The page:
Class A gain stage
The section outlined in magenta is the class A gain stage. The top-right current mirror Q12/Q13 supplies this stage by a constant current load, via the collector of Q13, that is largely independent of the output voltage. The stage consists of two NPN transistors in a Darlington configuration and uses the output side of a current mirror as its collector load to achieve high gain. The 30 pF capacitor provides frequency selective negative feedback around the class A gain stage as a means of frequency compensation to stabilise the amplifier in feedback configurations. This technique is called Miller compensation and functions in a similar manner to an op-amp integrator circuit. It is also known as 'dominant pole compensation' because it introduces a dominant pole (one which masks the effects of other poles) into the open loop frequency response. This pole can be as low as 10 Hz in a 741 amplifier and it introduces a −3 dB loss into the open loop response at this frequency. This internal compensation is provided to achieve unconditional stability of the amplifier in negative feedback configurations where the feedback network is non-reactive and the closed loop gain is unity or higher. Hence, the use of the operational amplifier is simplified because no external compensation is required for unity gain stability; amplifiers without this internal compensation may require external compensation or closed loop gains significantly higher than unity.
Output bias circuitry
The green outlined section (based around Q16) is a voltage level shifter or rubber diode (i.e., a VBE multiplier); a type of voltage source. In the circuit as shown, Q16 provides a constant voltage drop between its collector and emitter regardless of the current through the circuit. If the base current to the transistor is assumed to be zero, and the voltage between base and emitter (and across the 7.5 kΩ resistor) is 0.625 V (a typical value for a BJT in the active region), then the current through the 4.5 kΩ resistor will be the same as that through the 7.5 kΩ, and will produce a voltage of 0.375 V across it. This keeps the voltage across the transistor, and the two resistors at 0.625 + 0.375 = 1 V. This serves to bias the two output transistors slightly into conduction reducing crossover distortion. In some discrete component amplifiers this function is achieved with (usually two) silicon diodes.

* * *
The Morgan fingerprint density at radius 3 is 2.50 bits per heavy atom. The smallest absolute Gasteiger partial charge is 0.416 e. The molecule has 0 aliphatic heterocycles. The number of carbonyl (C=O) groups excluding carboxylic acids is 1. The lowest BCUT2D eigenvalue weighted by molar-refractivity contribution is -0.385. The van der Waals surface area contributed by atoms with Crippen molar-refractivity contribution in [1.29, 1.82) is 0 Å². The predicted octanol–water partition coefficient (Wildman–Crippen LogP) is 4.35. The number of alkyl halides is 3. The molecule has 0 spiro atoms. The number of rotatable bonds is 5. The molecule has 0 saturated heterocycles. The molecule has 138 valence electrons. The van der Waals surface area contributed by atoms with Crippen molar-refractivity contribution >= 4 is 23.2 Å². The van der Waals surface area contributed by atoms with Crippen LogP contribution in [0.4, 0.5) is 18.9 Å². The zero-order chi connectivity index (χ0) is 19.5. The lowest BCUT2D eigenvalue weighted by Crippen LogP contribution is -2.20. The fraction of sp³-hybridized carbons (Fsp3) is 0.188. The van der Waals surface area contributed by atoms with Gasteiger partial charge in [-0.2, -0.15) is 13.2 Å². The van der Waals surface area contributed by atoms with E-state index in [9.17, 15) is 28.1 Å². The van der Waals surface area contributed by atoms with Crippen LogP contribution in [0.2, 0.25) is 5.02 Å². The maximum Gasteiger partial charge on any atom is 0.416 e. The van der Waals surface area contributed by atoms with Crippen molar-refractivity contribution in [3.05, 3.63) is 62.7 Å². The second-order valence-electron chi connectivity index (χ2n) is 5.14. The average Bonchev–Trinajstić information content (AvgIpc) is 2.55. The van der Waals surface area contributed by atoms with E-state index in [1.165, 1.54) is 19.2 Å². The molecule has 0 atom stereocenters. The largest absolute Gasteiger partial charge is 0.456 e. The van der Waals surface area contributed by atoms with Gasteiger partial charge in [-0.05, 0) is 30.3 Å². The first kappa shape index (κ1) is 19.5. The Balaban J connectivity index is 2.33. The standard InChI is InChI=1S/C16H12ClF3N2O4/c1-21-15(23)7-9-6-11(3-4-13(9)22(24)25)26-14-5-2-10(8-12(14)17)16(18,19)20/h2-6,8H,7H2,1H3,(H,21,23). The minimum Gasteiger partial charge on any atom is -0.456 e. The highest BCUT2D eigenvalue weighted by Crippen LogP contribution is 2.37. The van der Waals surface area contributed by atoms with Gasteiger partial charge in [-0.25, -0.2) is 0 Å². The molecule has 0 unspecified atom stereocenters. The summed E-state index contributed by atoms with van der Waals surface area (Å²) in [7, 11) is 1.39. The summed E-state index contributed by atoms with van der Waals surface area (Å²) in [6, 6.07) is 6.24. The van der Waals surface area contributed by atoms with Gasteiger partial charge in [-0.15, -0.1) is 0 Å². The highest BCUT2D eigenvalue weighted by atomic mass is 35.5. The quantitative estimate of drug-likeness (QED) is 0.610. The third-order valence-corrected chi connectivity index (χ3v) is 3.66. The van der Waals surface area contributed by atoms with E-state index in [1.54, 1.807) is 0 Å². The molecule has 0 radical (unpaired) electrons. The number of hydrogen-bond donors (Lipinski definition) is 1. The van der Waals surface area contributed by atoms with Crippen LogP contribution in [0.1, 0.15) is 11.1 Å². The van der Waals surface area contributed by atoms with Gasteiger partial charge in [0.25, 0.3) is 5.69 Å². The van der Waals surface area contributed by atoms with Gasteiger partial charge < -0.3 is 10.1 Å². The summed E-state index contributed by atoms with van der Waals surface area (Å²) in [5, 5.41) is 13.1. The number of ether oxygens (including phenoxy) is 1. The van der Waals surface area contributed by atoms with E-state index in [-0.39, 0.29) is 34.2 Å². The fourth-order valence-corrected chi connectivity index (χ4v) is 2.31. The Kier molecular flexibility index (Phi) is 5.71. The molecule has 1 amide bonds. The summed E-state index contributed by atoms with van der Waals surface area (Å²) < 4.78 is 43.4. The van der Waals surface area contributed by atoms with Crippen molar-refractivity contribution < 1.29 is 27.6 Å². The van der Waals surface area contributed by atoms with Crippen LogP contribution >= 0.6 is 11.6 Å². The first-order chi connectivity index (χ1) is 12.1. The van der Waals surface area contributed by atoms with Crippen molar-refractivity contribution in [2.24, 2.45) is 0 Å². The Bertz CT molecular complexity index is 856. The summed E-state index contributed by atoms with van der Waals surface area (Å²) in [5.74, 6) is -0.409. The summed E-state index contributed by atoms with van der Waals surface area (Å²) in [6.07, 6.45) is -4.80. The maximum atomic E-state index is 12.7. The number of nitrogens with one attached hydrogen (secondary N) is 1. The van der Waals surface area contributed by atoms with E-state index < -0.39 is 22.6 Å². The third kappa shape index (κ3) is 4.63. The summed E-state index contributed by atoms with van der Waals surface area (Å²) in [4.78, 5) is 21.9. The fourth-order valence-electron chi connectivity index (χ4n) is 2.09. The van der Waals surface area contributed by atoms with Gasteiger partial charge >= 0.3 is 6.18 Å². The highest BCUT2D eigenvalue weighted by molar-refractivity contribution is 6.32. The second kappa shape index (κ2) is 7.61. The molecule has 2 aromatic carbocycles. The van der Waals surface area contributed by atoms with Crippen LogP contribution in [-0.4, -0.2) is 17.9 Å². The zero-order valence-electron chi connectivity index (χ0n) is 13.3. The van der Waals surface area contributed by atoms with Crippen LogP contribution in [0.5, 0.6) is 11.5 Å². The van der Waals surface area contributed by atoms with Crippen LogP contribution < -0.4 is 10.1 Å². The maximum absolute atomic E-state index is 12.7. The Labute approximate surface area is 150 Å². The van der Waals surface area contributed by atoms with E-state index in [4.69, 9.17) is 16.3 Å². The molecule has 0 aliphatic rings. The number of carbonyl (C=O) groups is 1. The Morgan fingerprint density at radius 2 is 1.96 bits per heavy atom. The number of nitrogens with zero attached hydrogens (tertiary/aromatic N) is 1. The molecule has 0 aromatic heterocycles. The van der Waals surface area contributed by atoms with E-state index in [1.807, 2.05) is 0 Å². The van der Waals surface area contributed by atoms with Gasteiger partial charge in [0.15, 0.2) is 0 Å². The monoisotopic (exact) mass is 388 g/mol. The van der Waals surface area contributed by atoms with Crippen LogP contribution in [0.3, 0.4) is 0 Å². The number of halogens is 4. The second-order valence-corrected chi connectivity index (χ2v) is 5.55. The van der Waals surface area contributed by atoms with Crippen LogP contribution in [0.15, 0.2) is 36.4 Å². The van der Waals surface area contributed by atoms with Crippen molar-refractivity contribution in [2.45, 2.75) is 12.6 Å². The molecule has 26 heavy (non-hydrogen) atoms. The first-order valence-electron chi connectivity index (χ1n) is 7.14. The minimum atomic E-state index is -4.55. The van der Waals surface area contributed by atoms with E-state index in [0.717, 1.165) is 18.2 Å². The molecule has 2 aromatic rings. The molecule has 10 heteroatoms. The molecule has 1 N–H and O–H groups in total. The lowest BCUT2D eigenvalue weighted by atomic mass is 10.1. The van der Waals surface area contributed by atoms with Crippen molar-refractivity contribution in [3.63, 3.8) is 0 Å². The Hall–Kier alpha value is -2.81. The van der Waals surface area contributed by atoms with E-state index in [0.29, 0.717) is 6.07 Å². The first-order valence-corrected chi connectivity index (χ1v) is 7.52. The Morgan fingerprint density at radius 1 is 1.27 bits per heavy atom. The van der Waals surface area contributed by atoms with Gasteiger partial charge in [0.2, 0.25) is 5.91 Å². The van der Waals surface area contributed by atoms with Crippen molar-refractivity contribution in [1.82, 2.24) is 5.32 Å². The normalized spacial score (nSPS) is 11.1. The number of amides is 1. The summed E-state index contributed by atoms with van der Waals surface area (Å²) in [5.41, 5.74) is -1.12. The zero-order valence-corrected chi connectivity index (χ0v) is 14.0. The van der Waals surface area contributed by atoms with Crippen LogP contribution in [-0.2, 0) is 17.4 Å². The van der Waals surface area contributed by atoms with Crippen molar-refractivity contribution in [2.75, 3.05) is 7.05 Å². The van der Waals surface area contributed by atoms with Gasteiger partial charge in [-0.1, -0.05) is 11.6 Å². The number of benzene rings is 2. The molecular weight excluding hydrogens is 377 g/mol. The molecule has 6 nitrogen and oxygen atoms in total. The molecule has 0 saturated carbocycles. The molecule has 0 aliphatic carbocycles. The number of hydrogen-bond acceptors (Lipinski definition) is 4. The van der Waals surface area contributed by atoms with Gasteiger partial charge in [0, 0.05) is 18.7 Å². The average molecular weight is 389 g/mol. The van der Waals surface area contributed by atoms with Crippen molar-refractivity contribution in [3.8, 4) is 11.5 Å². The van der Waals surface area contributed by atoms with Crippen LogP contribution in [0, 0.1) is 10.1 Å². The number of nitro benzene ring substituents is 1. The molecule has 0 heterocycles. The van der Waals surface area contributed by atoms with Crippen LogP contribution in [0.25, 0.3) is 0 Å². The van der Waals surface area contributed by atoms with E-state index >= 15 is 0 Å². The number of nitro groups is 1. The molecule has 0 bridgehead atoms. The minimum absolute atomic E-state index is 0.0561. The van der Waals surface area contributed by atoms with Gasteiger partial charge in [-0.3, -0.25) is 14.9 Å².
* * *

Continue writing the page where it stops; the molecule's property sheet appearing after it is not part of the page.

The output stage (outlined in cyan) is a Class AB push-pull emitter follower (Q14, Q20) amplifier with the bias set by the Vbe multiplier voltage source Q16 and its base resistors. This stage is effectively driven by the collectors of Q13 and Q19. Variations in the bias with temperature, or between parts with the same type number, are common so crossover distortion and quiescent current may be subject to significant variation. The output range of the amplifier is about one volt less than the supply voltage, owing in part to Vbe of the output transistors Q14 and Q20. The 25 Ω resistor in the output stage acts as a current sense to provide the output current-limiting function which limits the current in the emitter follower Q14 to about 25 mA for the 741. Current limiting for the negative output is done by sensing the voltage across Q19's emitter resistor and using this to reduce the drive into Q15's base. Later versions of this amplifier schematic may show a slightly different method of output current limiting. The output resistance is not zero, as it would be in an ideal op-amp, but with negative feedback it approaches zero at low frequencies. Note: while the 741 was historically used in audio and other sensitive equipment, such use is now rare because of the improved noise performance of more modern op-amps. Apart from generating noticeable hiss, 741s and other older op-amps may have poor common-mode rejection ratios and so will often introduce cable-borne mains hum and other common-mode interference, such as switch 'clicks', into sensitive equipment. The "741" has come to often mean a generic op-amp IC (such as uA741, LM301, 558, LM324, TBA221 - or a more modern replacement such as the TL071). The description of the 741 output stage is qualitatively similar for many other designs (that may have quite different input stages), except: • Some devices (uA748, LM301, LM308) are not internally compensated (require an external capacitor from output to some point within the operational amplifier, if used in low closed-loop gain applications). • Some modern devices have rail-to-rail output capability (output can be taken to positive or negative power supply rail within a few millivolts).